The 2009 NFL Draft class exemplifies Cade Massey and Richard H. Thaler's findings about the NFL draft. It has very little elite talent. There is no quarterback as good as Matt Ryan. No tackle as good as Joe Thomas. No defensive end as good Dwight Freeney or even Gaines Adams. No running back as good as Ladainian Tomlinson. No Safety as good as Laron Landry. In short, it sucks. Perfectly in accordance to Massey and Thaler's study, the talent gap between the expected top ten picks and picks 54-64 does not justify the salary gap between the top ten picks and picks 54-64.
In 2009, losers are extra screwed.
Seattle needs a fall guy. The Vikings are a team built to win now in desperate need of a quarterback. Desperate, you say? Tarvaris Jackson just played himself out of ever starting again, in front of his home crowd, in front of the nation; for a coach who lacks confidence in him, for a coach without firm footing, for a coach employed by a GM known to make splashy trades. Rick Spielman traded a first round, two third round and swapped sixth round picks with the Chiefs to acquire all-world defensive end Jared Allen. One might think it worked. Allen played superlatively and the Vikings made the playoffs. Minnesota didn't actually play any better this season than it did last season. In 2007, it tallied a 5.5% DVOA. In 2008, that edged up to 6.8%, but both were 14th overall. For that one player that didn't push Minnesota over the top, the Vikings mortgaged their future, but don't tell poison-Spiel.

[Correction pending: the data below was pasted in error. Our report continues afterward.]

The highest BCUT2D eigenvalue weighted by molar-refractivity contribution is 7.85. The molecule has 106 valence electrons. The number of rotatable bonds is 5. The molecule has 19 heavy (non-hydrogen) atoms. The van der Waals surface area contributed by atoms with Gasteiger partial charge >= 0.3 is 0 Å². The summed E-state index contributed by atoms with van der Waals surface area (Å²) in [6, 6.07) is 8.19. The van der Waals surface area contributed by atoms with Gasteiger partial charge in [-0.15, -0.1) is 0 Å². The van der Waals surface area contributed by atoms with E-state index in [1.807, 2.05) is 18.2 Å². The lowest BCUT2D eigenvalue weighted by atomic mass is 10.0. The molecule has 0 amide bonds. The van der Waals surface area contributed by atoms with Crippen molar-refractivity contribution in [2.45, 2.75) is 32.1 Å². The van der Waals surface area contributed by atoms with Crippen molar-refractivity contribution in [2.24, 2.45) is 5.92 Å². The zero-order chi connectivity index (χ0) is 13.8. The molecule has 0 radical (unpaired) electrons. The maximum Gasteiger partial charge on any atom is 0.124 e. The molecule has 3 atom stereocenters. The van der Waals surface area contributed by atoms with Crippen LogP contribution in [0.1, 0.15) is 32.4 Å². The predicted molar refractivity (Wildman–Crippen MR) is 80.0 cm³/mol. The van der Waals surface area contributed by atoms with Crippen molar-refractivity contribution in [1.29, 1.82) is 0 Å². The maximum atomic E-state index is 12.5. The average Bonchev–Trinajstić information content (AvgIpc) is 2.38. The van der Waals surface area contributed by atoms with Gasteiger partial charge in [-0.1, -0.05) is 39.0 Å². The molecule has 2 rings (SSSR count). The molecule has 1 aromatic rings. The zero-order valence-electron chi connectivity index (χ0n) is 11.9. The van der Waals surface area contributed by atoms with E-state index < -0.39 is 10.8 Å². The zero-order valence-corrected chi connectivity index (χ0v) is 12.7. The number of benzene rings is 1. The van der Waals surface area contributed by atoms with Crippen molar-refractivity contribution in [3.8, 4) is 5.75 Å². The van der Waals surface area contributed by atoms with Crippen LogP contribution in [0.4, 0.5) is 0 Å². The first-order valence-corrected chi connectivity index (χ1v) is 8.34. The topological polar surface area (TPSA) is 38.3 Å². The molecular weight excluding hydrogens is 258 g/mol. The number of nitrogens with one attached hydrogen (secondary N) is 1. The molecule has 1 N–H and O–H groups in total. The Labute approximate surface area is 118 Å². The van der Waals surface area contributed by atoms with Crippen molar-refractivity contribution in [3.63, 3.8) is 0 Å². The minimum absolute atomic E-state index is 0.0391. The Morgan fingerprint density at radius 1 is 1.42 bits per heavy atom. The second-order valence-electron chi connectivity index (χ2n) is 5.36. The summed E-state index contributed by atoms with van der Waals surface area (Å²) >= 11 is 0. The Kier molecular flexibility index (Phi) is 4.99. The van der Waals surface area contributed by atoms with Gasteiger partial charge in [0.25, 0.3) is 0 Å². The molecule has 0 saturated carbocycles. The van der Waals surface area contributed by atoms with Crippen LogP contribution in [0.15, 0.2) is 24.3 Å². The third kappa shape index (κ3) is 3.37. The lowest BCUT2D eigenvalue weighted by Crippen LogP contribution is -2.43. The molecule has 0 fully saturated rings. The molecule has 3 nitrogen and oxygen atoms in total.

So what's stopping Spielman from throwing good money after bad? Certainly not sense, but maybe politics. Things have been chilly between Spielman and Seattle GM Tim Ruskell ever since Spielman signed Steve Hutchinson to a poison pill laden contract that made a Seattle counteroffer functionally impossible. If the two can holster their pistols, Ruskell can exact some revenge.
Today's meltdown earned the Vikings the 24th pick in the NFL draft. That's a bit of a no-man's land for a team desperate for a quarterback: Too late for the studs, too early for the second tier. The antiquated, but presumably still in use NFL draft chart assigns that pick 740 points. Seattle's 4th overall pick is worth 1,800 points. It would take Minnesota's entire draft and then some to match Seattle's first round pick alone. That's enough to make a dumb man giddy, but also fatuitous and outrageously optimistic. Instead, let's say Seattle trades down for Minnesota's 1st, 2nd and 4th round pick. Recent history would imply that's a bit conservative. Research would imply that could be the move that takes Seattle from screwed to contender.